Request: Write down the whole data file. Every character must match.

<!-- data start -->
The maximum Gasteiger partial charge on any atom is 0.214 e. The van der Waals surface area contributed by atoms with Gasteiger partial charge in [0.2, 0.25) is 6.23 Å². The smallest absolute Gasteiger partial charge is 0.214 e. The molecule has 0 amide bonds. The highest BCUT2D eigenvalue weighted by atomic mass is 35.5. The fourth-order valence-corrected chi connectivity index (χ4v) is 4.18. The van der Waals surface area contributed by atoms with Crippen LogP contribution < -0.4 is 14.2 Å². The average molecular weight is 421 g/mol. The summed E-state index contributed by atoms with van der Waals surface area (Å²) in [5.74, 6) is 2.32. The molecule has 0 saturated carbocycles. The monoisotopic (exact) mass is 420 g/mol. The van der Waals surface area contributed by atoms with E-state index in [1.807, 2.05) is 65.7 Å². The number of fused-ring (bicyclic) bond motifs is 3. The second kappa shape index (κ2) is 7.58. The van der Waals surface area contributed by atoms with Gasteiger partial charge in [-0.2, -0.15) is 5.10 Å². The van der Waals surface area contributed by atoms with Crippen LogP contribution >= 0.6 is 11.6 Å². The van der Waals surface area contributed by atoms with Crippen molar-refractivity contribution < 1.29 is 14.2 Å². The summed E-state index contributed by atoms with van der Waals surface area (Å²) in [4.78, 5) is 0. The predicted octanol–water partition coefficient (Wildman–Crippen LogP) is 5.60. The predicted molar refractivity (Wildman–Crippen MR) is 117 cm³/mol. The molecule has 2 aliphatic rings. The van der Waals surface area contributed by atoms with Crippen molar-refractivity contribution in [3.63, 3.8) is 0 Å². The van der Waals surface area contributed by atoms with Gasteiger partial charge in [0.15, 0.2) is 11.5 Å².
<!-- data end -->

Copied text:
The maximum Gasteiger partial charge on any atom is 0.214 e. The van der Waals surface area contributed by atoms with Gasteiger partial charge in [0.2, 0.25) is 6.23 Å². The smallest absolute Gasteiger partial charge is 0.214 e. The molecule has 0 amide bonds. The highest BCUT2D eigenvalue weighted by atomic mass is 35.5. The fourth-order valence-corrected chi connectivity index (χ4v) is 4.18. The van der Waals surface area contributed by atoms with Crippen LogP contribution < -0.4 is 14.2 Å². The average molecular weight is 421 g/mol. The summed E-state index contributed by atoms with van der Waals surface area (Å²) in [5.74, 6) is 2.32. The molecule has 0 saturated carbocycles. The monoisotopic (exact) mass is 420 g/mol. The van der Waals surface area contributed by atoms with E-state index in [1.807, 2.05) is 65.7 Å². The number of fused-ring (bicyclic) bond motifs is 3. The second kappa shape index (κ2) is 7.58. The van der Waals surface area contributed by atoms with Gasteiger partial charge in [-0.2, -0.15) is 5.10 Å². The van der Waals surface area contributed by atoms with Crippen LogP contribution >= 0.6 is 11.6 Å². The van der Waals surface area contributed by atoms with Crippen molar-refractivity contribution < 1.29 is 14.2 Å². The summed E-state index contributed by atoms with van der Waals surface area (Å²) in [4.78, 5) is 0. The predicted octanol–water partition coefficient (Wildman–Crippen LogP) is 5.60. The predicted molar refractivity (Wildman–Crippen MR) is 117 cm³/mol. The molecule has 2 aliphatic rings. The van der Waals surface area contributed by atoms with Crippen molar-refractivity contribution in [3.63, 3.8) is 0 Å². The van der Waals surface area contributed by atoms with Gasteiger partial charge in [0.15, 0.2) is 11.5 Å².